Wednesday, November 25, 2015

Movie Review: "Home for the Holidays" (1995)

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Movie"Home for the Holidays"
Director: Jodie Foster
Year: 1995
Rating: PG-13
Running Time: 1 hour, 43 minutes

Claudia Larson (Holly Hunter) heads home to spend Thanksgiving with her extremely dysfunctional family.

Boy, are we glad our families were never as dysfunctional as the one in this movie.

Claudia, played by Holly Hunter, has just lost her job, has just found out her teenage daughter Kitt, played by Claire Danes, wants to have sex with her boyfriend, just tried to kiss her boss when he fired her, and has lost her coat an the airport. Already, the odds are stacked against her. As soon as she is picked up at the airport, Claudia's chain smoking mom Adele, played by Anne Bancroft, starts to dig in on her with constant critiques of her life, as her father Henry, played by Charles Durning, seems blissfully unaware of what's going on around him and regularly rambles nonsensical things. Claudia's brother, the black sheep of the family named Tommy, played by Robert Downey Jr., who the family were not expecting to come home for Thanksgiving, randomly shows up with his friend Leo Fish, played by Dylan McDermott. Tommy is gay, but also has an odd habit of taking Polaroids of his sister Claudia in various states of undress. Uhhh, okay? Despite this, Claudia gets along with Tommy better than anyone else in her family and it's obviously the two share an intense connection. Also joining them for dinner is Adele's sister Glady, played by Geraldine Chaplin, who is quite eccentric and also has a thing for Adele's husband, which she happily announces smack dab in the middle of Thanksgiving dinner. The final family member to join in on the holiday festivities is Claudia's sister Joanne, played by Cynthia Stevenson, who really seems to unequivocally hate her family and is completely bitter that her siblings have moved away. She also has some extreme bigotry towards Tommy because he's gay. Joanne appears to be unhappily married to an unpleasant man named Walter, played by Steve Guttenberg, and they have two annoying kids who also seem like real unhappy jerks, too. As you can imagine, once this motley crew of a family gets together, tempers flare immediately, arguments happen regularly, and fights break out at the drop of a hat, but apparently that's what happens in movieland when you get a group of people together who really can't stand each other. Once again, this is an example of a film where family members get together out of obligation and spite during the holidays rather than actually wanting to spend time with each other. Now, the acting in the movie might be solid, but the material they are working with is nothing exceptional. "Home for the Holidays" is a movie about a family who really doesn't like each other who gets thrust into an environment where they for sure will not get along and are all expected to fix their long seeded issues over cranberry sauce and gravy. The movie has an endless amount of chatter without any real strong dialogue. Even though it all feels lively, because let's face it, what holiday movie doesn't feel lively, really the substance is nothing more than something you'd see in any other holiday film about major dysfunction. The context of this film takes a massively cynical look at the family-centered holiday and never has any true redemption, leaving us wondering why a family like this would even bother getting together for a turkey dinner at all?? The holidays shouldn't be a burden. While director Jodie Foster tries her best to get the audience in a festive, laughing mood, ultimately, we wound up finding this film jaded and messy, despite some good performances by Holly Hunter, Robert Downey Jr., and others.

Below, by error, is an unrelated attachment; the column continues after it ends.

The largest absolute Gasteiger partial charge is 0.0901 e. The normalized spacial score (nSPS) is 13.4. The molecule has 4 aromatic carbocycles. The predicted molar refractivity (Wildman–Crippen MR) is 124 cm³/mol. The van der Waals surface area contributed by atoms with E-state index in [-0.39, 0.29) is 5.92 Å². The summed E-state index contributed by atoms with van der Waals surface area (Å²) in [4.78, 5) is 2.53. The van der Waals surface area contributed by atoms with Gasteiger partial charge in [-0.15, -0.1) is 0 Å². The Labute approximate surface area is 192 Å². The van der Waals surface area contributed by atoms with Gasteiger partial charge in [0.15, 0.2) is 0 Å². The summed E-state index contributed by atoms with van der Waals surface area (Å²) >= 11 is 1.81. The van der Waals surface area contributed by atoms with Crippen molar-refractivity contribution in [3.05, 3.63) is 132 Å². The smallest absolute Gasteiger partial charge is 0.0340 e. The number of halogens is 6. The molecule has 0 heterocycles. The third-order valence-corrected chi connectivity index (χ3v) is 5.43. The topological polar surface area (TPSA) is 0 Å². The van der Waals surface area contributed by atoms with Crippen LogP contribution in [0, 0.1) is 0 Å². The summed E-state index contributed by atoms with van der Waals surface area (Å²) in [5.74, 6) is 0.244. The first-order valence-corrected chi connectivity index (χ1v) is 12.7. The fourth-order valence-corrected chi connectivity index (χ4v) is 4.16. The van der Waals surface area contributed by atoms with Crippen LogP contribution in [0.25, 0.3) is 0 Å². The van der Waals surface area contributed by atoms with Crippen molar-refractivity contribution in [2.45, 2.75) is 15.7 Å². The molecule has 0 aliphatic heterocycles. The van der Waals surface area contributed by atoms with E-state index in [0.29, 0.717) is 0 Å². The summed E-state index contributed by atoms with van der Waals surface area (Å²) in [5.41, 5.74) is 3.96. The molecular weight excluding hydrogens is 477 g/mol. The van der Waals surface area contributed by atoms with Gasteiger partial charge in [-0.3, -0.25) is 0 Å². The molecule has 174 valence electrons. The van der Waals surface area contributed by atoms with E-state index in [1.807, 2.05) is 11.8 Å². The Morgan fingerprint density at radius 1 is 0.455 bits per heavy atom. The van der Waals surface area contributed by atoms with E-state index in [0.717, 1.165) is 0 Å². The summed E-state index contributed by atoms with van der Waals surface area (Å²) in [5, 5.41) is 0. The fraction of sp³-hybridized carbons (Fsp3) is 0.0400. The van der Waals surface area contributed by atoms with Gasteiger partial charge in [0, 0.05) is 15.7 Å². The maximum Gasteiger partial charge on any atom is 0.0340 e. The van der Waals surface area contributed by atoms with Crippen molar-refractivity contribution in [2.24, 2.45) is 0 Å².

My Rating: 5.5/10
BigJ's Rating: 5.5/10
IMDB's Rating: 6.6/10
Rotten Tomatoes Rating: 63%
Do we recommend this movie: Meh.
One year ago, we were watching: "House at the End of the Street"

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